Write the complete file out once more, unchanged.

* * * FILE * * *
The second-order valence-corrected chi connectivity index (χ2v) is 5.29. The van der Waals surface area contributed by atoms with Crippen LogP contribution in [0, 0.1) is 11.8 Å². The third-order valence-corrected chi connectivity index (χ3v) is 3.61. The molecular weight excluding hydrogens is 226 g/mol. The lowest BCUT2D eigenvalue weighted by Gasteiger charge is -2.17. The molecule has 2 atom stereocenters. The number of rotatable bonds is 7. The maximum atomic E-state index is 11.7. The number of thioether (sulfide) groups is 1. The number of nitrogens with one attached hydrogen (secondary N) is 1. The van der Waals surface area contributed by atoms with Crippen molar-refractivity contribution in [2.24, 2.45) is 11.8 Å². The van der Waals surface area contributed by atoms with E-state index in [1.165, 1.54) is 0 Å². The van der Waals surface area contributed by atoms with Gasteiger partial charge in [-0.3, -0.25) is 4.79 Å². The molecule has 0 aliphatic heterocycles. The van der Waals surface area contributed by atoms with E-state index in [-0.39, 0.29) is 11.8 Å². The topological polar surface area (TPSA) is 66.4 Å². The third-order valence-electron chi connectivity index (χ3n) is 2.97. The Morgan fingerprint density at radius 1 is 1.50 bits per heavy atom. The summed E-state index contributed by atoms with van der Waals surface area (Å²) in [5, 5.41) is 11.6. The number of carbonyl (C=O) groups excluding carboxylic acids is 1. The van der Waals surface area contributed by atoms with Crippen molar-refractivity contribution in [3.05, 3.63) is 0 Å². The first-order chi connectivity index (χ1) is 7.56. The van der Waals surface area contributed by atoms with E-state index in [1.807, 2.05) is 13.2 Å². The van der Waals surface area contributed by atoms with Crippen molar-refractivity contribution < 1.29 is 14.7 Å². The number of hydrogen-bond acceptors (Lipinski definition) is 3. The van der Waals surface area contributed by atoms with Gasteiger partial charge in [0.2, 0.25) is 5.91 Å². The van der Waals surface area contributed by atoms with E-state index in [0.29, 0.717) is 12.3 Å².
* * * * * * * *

The second-order valence-corrected chi connectivity index (χ2v) is 5.29. The van der Waals surface area contributed by atoms with Crippen LogP contribution in [0, 0.1) is 11.8 Å². The third-order valence-corrected chi connectivity index (χ3v) is 3.61. The molecular weight excluding hydrogens is 226 g/mol. The lowest BCUT2D eigenvalue weighted by Gasteiger charge is -2.17. The molecule has 2 atom stereocenters. The number of rotatable bonds is 7. The maximum atomic E-state index is 11.7. The number of thioether (sulfide) groups is 1. The number of nitrogens with one attached hydrogen (secondary N) is 1. The van der Waals surface area contributed by atoms with Crippen molar-refractivity contribution in [2.24, 2.45) is 11.8 Å². The van der Waals surface area contributed by atoms with E-state index in [1.165, 1.54) is 0 Å². The van der Waals surface area contributed by atoms with Gasteiger partial charge in [-0.3, -0.25) is 4.79 Å². The molecule has 0 aliphatic heterocycles. The van der Waals surface area contributed by atoms with E-state index in [-0.39, 0.29) is 11.8 Å². The topological polar surface area (TPSA) is 66.4 Å². The third-order valence-electron chi connectivity index (χ3n) is 2.97. The Morgan fingerprint density at radius 1 is 1.50 bits per heavy atom. The summed E-state index contributed by atoms with van der Waals surface area (Å²) in [5, 5.41) is 11.6. The number of carbonyl (C=O) groups excluding carboxylic acids is 1. The van der Waals surface area contributed by atoms with Crippen molar-refractivity contribution in [3.05, 3.63) is 0 Å². The first-order chi connectivity index (χ1) is 7.56. The van der Waals surface area contributed by atoms with E-state index in [1.807, 2.05) is 13.2 Å². The van der Waals surface area contributed by atoms with Crippen molar-refractivity contribution < 1.29 is 14.7 Å². The number of hydrogen-bond acceptors (Lipinski definition) is 3. The van der Waals surface area contributed by atoms with Gasteiger partial charge in [0.2, 0.25) is 5.91 Å². The van der Waals surface area contributed by atoms with E-state index in [0.29, 0.717) is 12.3 Å².